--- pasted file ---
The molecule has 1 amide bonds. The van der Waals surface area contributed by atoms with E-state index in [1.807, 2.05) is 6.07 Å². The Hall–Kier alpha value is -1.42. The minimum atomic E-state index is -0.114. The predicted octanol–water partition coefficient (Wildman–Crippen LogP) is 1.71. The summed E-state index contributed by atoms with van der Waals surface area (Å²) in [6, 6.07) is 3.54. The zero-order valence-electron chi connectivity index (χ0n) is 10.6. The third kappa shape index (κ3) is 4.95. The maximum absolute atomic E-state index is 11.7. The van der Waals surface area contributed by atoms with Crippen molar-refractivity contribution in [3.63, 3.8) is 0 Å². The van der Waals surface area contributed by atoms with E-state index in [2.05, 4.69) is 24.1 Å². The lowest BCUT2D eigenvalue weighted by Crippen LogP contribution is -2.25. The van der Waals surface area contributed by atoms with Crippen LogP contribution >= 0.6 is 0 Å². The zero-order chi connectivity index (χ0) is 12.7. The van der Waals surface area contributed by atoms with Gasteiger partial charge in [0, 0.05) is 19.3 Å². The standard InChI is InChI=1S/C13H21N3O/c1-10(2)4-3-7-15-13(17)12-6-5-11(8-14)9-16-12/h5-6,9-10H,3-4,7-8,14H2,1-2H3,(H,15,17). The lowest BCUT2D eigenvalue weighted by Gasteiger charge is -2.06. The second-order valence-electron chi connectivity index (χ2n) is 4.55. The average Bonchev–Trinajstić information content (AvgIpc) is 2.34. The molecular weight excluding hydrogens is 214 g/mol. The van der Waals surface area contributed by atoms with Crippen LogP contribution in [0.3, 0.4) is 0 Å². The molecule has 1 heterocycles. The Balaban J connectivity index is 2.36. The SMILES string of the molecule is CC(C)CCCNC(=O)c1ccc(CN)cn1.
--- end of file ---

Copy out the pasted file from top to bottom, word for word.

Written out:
The molecule has 1 amide bonds. The van der Waals surface area contributed by atoms with E-state index in [1.807, 2.05) is 6.07 Å². The Hall–Kier alpha value is -1.42. The minimum atomic E-state index is -0.114. The predicted octanol–water partition coefficient (Wildman–Crippen LogP) is 1.71. The summed E-state index contributed by atoms with van der Waals surface area (Å²) in [6, 6.07) is 3.54. The zero-order valence-electron chi connectivity index (χ0n) is 10.6. The third kappa shape index (κ3) is 4.95. The maximum absolute atomic E-state index is 11.7. The van der Waals surface area contributed by atoms with Crippen molar-refractivity contribution in [3.63, 3.8) is 0 Å². The van der Waals surface area contributed by atoms with E-state index in [2.05, 4.69) is 24.1 Å². The lowest BCUT2D eigenvalue weighted by Crippen LogP contribution is -2.25. The van der Waals surface area contributed by atoms with Crippen LogP contribution >= 0.6 is 0 Å². The zero-order chi connectivity index (χ0) is 12.7. The van der Waals surface area contributed by atoms with Gasteiger partial charge in [0, 0.05) is 19.3 Å². The standard InChI is InChI=1S/C13H21N3O/c1-10(2)4-3-7-15-13(17)12-6-5-11(8-14)9-16-12/h5-6,9-10H,3-4,7-8,14H2,1-2H3,(H,15,17). The lowest BCUT2D eigenvalue weighted by Gasteiger charge is -2.06. The second-order valence-electron chi connectivity index (χ2n) is 4.55. The average Bonchev–Trinajstić information content (AvgIpc) is 2.34. The molecular weight excluding hydrogens is 214 g/mol. The van der Waals surface area contributed by atoms with Crippen LogP contribution in [0.3, 0.4) is 0 Å². The molecule has 1 heterocycles. The Balaban J connectivity index is 2.36. The SMILES string of the molecule is CC(C)CCCNC(=O)c1ccc(CN)cn1.